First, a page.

Drive-by honors

Photo by JUDITH ZACCARIA

National Teacher of the Year Tabatha Rosproy gets hit by an explosion of colored paper Wednesday during the drive-by parade held in her honor at Southwestern College. Cars also sent streams of Silly String, shiny exploding papers and gold-wrapped candy kisses. Dozens of autos full of her fans took part in the parade.

Family and friends gathered Wednesday evening at the foot of Southwestern College’s 77 Steps to help National Teacher of the Year Tabatha Rosproy to enjoy the parade of cars that drove from Winfield High School to the college and around the horseshoe entrance to honor her.

Among the crowd with her were her husband, Tim Rosproy, and her father, Vince McMullen.

Tim Rosproy called her a “wildfire,” fun to be around. “She works harder than anybody I’ve ever known.”

He said it’s been an adjustment not having her around all the time this past year as she’s been fulfilling her duties as Kansas State Teacher of the Year.

“I miss the things she does I don’t do as well,” Tim Rosproy said.

But he’s not concerned for her safety while she’s traveling. “She takes care of herself.”

Her father, who recently moved to Winfield, said, “I knew a long time ago she was something special.”

When she was a young child, they had gone some place that had a white board, and Tabatha amused herself by writing the alphabet backwards. Not just the order, however; she made each letter backwards as well.

McMullen graduated from Southwestern, so her graduating from there is a source for pride for him.

She excelled at everything except softball, McMullen said. On her first day of practice, she was at bat and was hit on the nose by the ball, breaking it.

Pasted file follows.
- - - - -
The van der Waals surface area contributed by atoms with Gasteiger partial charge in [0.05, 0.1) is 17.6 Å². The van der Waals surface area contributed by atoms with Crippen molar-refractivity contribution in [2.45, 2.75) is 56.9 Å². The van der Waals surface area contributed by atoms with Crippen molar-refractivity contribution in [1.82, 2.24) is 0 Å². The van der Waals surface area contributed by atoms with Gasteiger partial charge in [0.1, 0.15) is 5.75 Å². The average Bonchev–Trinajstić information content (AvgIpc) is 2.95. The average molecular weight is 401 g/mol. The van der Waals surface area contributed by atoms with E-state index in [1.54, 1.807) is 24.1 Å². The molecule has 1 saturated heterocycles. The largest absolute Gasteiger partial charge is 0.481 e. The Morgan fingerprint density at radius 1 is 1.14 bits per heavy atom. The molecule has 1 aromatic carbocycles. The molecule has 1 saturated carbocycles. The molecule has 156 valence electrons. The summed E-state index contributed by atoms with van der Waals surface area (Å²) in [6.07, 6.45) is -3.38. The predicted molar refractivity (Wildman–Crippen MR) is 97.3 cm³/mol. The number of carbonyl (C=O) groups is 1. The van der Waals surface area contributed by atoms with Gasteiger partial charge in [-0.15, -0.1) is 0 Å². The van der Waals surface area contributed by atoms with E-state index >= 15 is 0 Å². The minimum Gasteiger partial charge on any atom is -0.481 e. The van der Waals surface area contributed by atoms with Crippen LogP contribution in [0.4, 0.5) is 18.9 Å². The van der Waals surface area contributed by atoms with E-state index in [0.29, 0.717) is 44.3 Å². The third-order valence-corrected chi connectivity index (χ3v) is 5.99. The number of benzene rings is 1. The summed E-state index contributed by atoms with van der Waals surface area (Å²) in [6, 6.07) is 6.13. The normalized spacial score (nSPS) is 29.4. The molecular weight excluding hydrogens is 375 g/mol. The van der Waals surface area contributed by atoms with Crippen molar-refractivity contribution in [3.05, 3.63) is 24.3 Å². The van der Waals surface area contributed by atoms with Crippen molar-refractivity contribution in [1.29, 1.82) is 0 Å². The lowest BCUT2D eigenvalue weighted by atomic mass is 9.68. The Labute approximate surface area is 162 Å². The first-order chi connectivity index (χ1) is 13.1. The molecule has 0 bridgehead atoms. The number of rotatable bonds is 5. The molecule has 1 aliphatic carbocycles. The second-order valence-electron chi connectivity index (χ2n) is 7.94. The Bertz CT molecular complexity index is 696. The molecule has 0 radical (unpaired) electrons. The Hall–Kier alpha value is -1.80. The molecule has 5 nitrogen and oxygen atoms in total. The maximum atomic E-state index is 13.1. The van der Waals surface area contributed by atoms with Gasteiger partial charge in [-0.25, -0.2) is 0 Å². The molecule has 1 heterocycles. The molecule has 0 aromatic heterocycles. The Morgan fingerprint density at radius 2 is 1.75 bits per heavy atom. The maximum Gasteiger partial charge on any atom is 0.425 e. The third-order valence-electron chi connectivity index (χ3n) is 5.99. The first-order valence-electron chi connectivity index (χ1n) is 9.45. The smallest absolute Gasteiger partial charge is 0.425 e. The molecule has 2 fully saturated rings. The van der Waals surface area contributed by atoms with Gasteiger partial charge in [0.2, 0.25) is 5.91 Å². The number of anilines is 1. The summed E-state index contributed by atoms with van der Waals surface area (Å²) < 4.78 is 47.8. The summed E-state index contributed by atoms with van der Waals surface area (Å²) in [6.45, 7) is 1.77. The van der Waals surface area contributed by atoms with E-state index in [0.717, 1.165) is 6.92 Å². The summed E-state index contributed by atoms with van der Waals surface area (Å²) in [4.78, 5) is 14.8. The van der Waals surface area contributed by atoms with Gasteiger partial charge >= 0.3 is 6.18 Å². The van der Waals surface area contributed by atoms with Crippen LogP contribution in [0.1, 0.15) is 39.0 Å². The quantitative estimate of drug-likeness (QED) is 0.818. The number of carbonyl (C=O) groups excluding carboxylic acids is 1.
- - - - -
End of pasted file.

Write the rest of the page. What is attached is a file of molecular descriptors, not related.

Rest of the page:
“She had two big black eyes,” McMullen said. And she never went much further than that in the sport.

Among the crowd of cars was one from Cumbernauld Village carrying her grandfather, who recently moved there. Friends and supporters Brad and Kelly Wall drove from their home in Lawrence to be part of the parade.

Other former coworkers came from a couple of hours away, too. A car pulling a trailer held her coworkers from the Winfield Early Learning Center. Stephen and Dixie Woodburn and daughter, Ruby, asked Rosproy if she had time to babysit. Evidently she did when she was Stephen’s student at SC.

Most of the other cars were filled with kids, some in their car seats, some looking out through the sunroof, many holding signs of congratulations. Tabatha several times went to a car to pose with a passenger.

Several photographers from the college, as well as friends, snapped and filmed the event. McMullen was streaming the event on his telephone.

One photographer said, “A small town can celebrate, no matter what.”

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